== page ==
April 2006

In a previous column, I described Spurgeon’s Island near Gray, TN as having been a popular “lovers’ lane” of yesteryear. Kathy Reed sent me a September 25, 1936 Johnson City Beacon newspaper clipping bearing the title, “Gray Station Folk Hearing Again of Miracle of 1901.” 

The account referenced a yellowed-with-age June 13, 1901 Johnson City Staff newspaper article, saved by Mrs. George Bowser, concerning a May 21 destructive flood around Spurgeon’s Island. On that momentous day, nine people were on the island, including Professor T.C. Garst, who was setting his fishing lines just below the confluence of the Watauga and Holston Rivers.

Those present noticed that the waters of the Holston River were rising quickly but saw little cause for alarm. However, the gravity of the situation soon became apparent when the men became fully encircled on the 25-acre island. One individual, Clinton Woods, had his boat with him. He hastily put his group – Charles Martin, David Denney, Abraham Hale and Alex Berry – into his craft and slowly and treacherously steered it to the mainland.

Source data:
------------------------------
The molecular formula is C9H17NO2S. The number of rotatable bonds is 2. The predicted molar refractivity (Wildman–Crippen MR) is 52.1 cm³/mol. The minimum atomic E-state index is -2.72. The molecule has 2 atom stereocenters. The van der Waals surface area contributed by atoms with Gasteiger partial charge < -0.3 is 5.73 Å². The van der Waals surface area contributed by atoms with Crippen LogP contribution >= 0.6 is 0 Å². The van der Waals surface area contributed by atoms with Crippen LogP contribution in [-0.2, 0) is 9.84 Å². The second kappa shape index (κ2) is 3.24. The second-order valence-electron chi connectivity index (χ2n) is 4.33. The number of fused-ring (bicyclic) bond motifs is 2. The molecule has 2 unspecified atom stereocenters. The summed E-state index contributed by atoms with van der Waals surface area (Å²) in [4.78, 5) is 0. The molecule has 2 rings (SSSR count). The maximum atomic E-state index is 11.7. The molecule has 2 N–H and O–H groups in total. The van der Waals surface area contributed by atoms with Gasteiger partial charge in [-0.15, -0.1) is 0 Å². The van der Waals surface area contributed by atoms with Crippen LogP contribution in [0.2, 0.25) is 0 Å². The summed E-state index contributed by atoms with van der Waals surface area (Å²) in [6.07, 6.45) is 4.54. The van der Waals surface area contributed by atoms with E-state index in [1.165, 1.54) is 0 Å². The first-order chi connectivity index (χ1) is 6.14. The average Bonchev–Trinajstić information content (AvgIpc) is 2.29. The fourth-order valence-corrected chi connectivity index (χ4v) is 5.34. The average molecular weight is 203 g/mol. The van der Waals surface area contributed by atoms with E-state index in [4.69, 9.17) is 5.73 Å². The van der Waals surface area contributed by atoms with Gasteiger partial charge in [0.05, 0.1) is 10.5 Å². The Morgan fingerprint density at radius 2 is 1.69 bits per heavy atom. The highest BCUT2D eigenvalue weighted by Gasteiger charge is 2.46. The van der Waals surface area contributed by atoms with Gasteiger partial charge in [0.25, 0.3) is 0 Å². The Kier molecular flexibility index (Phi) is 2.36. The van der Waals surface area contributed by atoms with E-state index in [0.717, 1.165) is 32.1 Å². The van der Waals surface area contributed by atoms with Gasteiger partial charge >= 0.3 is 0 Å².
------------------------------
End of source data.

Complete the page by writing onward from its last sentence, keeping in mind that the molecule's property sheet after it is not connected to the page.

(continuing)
The four remaining individuals – Garst; Robert Berry and his ten-year-old son, Fuller; and William Hale – made camp, built a fire, ate supper and anxiously waited for the floodwaters to recede. By nightfall, the rising river forced the fishermen to relocate their campsite to higher ground. Before long, they were forced to take sanctuary in nearby trees; the nightmare was about to begin.

The Beacon vividly described the enormity and horror of their precarious tree clinging experience: “The waters continued to rise higher and higher, forcing them to drop into the flood and swim for other trees, which they heard and saw dimly as the raging howling flood swept most of the trees up by the roots and carried them away. They heard the horses neigh – then drift away to their death in the swirling stream. The hack, tied first to a tree, was also washed away. There were deafening crashes; trees sped by; debris, driftwood, logs, even houses, came down with the flood, and crashed against the cliffs opposite them. It was toward morning when a jamb of logs and drift above them broke. It was wedged across the river. With a thundering blast, it broke, but providence intervened, and sent it to the right and left, barely missing the tree where the four men clung.”

Twelve more hours transpired before the river began to recede. A woman standing in the doorway of her mud-splattered home suddenly spotted the exhausted sportsmen. Soon, a crowd of spectators and rescue personnel arrived on the scene; the weary quartet was quickly transported to their homes.